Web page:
App Assessment: Star Command (iOS)
Fresh out after a bunch of Kickstarter campaigns is this well-hyped-about real-time strategy game. Think Kairosoft’s Hot Springs Story but with “Star Trek” written all over it.
Geeks in the loop of the App Store world may have been waiting out for this one for a while, especially those who plonked money into the Kickstarter campaigns, only for it to finally appear last week. Yes. This is a simulation game where you command your own Star-type Fleet squad and build parts of your own ship. You’ll be living the dream in gloriously animated pixel art carrying out missions in the unknown depths of space.
Star Command issues you a ship and a bunch of tokens to start you off. These said tokens will be what you use to “buy” rooms to build or sign on crew members on your ship. Rooms take on one of three types: Weaponry, Engineering and Science. These rooms can be further upgraded with more tokens for better efficiency. Some offence and defence rooms need to be charged with ammo tokens, taking up slots in your 15-slot token satchel.
Oh, and you can’t buy tokens, or health or shields for that matter. Star Command stands as a breath of fresh air in the App Store as a game without in-app purchases. The entire game is handed to you at its $4 price tag. Extra Build/Buy tokens are attained through mission completion or replays. Ammo tokens, well, you simply got to wait for your crew to get them for you, and they don’t generate while the game is in the background.
All new crew members unskilled, you assign your crew to what you feel they can be best at. The ones shooting guns and working your weapons are in red, the fixer-uppers in yellow and the healing support groups in blue. The captain maintains a grey ensemble, and his or her death means the end of the game past your last save.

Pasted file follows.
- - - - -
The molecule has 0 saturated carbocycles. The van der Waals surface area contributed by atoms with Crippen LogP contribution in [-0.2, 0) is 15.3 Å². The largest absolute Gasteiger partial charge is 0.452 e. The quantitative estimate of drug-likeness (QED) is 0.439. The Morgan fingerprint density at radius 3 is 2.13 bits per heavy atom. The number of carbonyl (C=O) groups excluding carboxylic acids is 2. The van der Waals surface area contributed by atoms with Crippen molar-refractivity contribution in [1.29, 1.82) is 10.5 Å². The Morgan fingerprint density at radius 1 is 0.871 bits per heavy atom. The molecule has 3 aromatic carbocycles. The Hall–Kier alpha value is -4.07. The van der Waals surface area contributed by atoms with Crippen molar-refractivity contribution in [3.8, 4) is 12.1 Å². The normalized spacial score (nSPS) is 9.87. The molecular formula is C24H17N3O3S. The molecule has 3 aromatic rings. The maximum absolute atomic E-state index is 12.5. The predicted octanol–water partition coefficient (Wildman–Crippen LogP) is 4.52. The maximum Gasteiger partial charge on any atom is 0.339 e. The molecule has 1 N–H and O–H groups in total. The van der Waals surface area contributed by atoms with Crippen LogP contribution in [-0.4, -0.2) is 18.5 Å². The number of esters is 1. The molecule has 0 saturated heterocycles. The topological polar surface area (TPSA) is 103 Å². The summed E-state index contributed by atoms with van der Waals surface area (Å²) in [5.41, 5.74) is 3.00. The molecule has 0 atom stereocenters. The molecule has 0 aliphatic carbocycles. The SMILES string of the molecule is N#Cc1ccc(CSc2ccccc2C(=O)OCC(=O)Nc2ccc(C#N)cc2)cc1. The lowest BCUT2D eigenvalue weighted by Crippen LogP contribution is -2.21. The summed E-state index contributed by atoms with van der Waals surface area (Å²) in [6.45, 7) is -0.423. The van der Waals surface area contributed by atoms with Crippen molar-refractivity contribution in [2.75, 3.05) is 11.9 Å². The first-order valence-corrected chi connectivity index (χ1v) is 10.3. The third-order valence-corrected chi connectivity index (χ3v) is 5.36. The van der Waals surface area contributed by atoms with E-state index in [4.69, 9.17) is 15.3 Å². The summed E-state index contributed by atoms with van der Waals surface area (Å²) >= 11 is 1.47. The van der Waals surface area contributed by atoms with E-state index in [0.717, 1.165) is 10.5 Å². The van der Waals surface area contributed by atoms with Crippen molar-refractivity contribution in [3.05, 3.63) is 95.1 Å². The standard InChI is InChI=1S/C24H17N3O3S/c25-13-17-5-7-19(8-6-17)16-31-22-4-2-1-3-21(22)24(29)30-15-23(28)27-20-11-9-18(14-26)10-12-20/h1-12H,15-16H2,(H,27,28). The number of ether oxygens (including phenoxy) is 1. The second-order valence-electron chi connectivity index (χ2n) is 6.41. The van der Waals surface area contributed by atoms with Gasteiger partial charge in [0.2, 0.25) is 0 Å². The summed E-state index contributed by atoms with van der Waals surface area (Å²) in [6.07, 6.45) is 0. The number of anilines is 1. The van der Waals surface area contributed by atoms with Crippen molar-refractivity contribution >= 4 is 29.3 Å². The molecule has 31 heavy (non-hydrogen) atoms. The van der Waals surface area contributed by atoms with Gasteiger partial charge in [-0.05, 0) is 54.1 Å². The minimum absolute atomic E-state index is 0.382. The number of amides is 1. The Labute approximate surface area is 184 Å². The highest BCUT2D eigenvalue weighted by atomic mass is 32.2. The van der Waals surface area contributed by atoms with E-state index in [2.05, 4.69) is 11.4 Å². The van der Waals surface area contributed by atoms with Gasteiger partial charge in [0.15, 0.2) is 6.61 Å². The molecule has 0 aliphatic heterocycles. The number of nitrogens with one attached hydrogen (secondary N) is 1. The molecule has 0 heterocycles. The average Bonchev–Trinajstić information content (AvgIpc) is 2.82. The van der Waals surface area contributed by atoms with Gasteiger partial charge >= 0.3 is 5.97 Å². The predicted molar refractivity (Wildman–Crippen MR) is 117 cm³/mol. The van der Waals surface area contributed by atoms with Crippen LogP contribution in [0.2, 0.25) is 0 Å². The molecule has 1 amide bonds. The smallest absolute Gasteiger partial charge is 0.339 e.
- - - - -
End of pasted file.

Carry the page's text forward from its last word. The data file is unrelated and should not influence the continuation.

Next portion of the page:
The game hands you missions at a location on your navigation map and warping to it starts the battle. Your weapons and other miscellaneous defences will need time to charge up, and your enemy can most of the time attack first. This brings down your shields and make you vulnerable to enemy teleportations, allowing them to wreak havoc in your ship’s innards and your crew. Once your weapons charge up just in time, you attack through a minigame interface, aiming reticules to crosshairs or timing the tapping of circles.
You don’t necessarily have to fix everything up right away since your ship is indestructible (I haven’t done so badly yet that I have all my rooms destroyed) but fending off enemies who have illegally boarded your ship is one of your priorities. Only red shirts can attack, and can be backed up by blue shirts for health regeneration.
Enemies get more hostile along the way, with the power to drop several bombs on you or blow a hole in your hull (get a crew member near one and say goodbye). It is up to the player to strategise upgrades to strengthen either the crew or the ship first. Handle everything well, and you’ll gain victory with minimal deaths on a badly mangled starship.
Players will find one issue with the game is gameplay on a small screen. Even while zoomed in, I still managed to tap on a crew member when all I wanted was to tap on the room, wasting precious reload seconds trying to get another ammo token generated with half the ship ablaze. The game also has lapses in frame-rate on an iPhone 4S, and seems to be caused by clumping too many crew members together.
After hounding about the game’s rattling tale in outer space, you get to do it all over again in a more difficult level, although your efforts in battle would reward you with a bigger, more complicated ship to handle with your current crew members.
Star Command is wrapped in some wonderful pixel art and a lovely “alone in space” soundtrack. The game, currently in its release version, has a Coming Soon label on one button and the crew Contraband feature locked out. What these will hold will mean players will have to look forward to a future update.
With good planning and strategy (i.e. get your red shirts out of the bridge before battle), Star Command can be an enjoyable experience. If your idea of fun means directing crew members to their deaths, then this real-time strategy type game can suit you well.
- Some pretty good pixel art and animation.
- Soundtrack that puts you in several relaxed or stressful moods.
- A nice slew of missions, though can be seen as a short game.
- Occasional lag (on an iPhone 4S)
- Cumbersome UI a chore when you don’t have the best of fingers.
Download: Star Command (iOS)